An EU strategy for biofuels

Feb 2006

In the EU, transport is responsible for an estimated 21% of all greenhouse gas emissions that are contributing to global warming, and the percentage is rising. In order to meet sustainability goals, in particular the reduction of greenhouse gas emissions agreed under the Kyoto Protocol, it is therefore essential to find ways of reducing emissions from transport.
This is not the only challenge. Nearly all the energy used in the EU transport sector comes from oil. Known oil reserves are limited in quantity and restricted to a few world regions.
New reserves exist, but will mostly be more difficult to exploit. Securing energy supplies for the future is therefore not only a question of reducing import dependency, but calls for a wide range of policy initiatives, including diversification of sources and technologies.
This communication looks at the role biofuels could play in this context. Processed from biomass, a renewable resource, biofuels are a direct substitute for fossil fuels in transport and can readily be integrated into fuel supply systems. Biofuels can be used as an alternative fuel for transport, as can other alternatives and thus help prepare the way for further advanced developments, such as hydrogen.
Although most biofuels are still more costly than fossil fuels their use is increasing in countries around the world. Encouraged by policy measures, global production of biofuels is now estimated to be over 35 billion litres.
The EU is supporting biofuels with the objectives of reducing greenhouse gas emissions, boosting the decarbonisation of transport fuels, diversifying fuel supply sources and developing long-term replacements for fossil oil.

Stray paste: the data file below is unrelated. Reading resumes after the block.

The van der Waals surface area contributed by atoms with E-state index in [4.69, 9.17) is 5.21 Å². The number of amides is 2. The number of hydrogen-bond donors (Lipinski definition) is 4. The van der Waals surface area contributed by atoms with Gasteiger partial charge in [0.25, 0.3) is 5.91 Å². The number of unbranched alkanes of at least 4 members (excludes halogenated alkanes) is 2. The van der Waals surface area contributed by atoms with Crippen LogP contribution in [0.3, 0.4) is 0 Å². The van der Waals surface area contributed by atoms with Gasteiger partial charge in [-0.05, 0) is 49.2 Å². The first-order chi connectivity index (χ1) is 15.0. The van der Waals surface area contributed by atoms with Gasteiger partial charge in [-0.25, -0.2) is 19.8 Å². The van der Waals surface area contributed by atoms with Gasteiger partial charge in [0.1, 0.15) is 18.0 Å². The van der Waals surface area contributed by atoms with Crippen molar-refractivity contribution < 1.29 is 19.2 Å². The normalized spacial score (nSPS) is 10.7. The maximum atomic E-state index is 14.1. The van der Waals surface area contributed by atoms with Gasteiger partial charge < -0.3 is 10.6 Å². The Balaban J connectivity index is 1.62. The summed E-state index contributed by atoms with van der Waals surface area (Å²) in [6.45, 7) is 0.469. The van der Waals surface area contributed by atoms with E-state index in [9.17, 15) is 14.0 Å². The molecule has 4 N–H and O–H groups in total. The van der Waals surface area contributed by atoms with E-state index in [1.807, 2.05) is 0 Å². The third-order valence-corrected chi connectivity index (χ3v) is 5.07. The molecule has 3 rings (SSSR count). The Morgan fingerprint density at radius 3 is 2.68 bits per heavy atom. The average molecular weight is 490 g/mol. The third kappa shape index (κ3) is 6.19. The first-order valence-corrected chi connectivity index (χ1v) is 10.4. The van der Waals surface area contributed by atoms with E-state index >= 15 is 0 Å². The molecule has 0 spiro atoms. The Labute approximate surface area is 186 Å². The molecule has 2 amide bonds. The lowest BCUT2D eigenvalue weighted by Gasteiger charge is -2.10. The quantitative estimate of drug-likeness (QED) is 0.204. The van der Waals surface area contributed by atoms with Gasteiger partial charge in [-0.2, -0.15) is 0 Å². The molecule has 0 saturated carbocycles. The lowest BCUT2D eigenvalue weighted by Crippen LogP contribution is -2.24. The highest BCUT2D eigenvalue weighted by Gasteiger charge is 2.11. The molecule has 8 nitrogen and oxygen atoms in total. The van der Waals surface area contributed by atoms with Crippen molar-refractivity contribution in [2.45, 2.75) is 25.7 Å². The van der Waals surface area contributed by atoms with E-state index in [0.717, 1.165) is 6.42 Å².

This Communication complements the Biomass Action Plan and is accompanied by an Impact Assessment which presents different policy options. Based on this assessment the Communication recommends a regulated market-based approach, corresponding to the Impact Assessment’s option 2, which reflects current knowledge and seeks to prepare the way for future developments. This option in particular favours a balanced approach in trade negotiations concerning biofuels, the use of available instruments in agricultural, rural development and cohesion policy, and the development of a coherent assistance package for developing countries. While existing technologies do not at present offer cost-competitive solutions for the EU, the benefits of encouraging the development of biofuels should outweigh the cost. In this context, the development of second generation biofuels, in which research and development has an important role, could further contribute to their cost effectiveness.

By: European Commission

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